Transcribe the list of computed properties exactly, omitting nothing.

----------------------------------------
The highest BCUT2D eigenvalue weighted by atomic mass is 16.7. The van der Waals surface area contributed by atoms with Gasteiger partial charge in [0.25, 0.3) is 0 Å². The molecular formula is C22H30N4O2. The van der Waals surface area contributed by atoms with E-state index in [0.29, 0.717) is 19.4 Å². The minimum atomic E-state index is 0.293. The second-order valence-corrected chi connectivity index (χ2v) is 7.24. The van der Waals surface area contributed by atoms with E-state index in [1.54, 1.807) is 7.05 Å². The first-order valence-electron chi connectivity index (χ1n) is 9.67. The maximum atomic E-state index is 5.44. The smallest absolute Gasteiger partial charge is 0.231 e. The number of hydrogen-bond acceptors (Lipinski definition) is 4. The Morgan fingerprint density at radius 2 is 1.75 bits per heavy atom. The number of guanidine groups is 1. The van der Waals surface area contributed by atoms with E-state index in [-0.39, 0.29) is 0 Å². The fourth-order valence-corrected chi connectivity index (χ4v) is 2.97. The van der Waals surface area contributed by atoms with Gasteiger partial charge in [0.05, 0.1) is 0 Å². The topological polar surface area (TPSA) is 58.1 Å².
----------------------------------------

The highest BCUT2D eigenvalue weighted by atomic mass is 16.7. The van der Waals surface area contributed by atoms with Gasteiger partial charge in [0.25, 0.3) is 0 Å². The molecular formula is C22H30N4O2. The van der Waals surface area contributed by atoms with E-state index in [0.29, 0.717) is 19.4 Å². The minimum atomic E-state index is 0.293. The second-order valence-corrected chi connectivity index (χ2v) is 7.24. The van der Waals surface area contributed by atoms with E-state index in [1.54, 1.807) is 7.05 Å². The first-order valence-electron chi connectivity index (χ1n) is 9.67. The maximum atomic E-state index is 5.44. The smallest absolute Gasteiger partial charge is 0.231 e. The number of hydrogen-bond acceptors (Lipinski definition) is 4. The Morgan fingerprint density at radius 2 is 1.75 bits per heavy atom. The number of guanidine groups is 1. The van der Waals surface area contributed by atoms with E-state index in [-0.39, 0.29) is 0 Å². The fourth-order valence-corrected chi connectivity index (χ4v) is 2.97. The van der Waals surface area contributed by atoms with Gasteiger partial charge in [0.05, 0.1) is 0 Å². The topological polar surface area (TPSA) is 58.1 Å².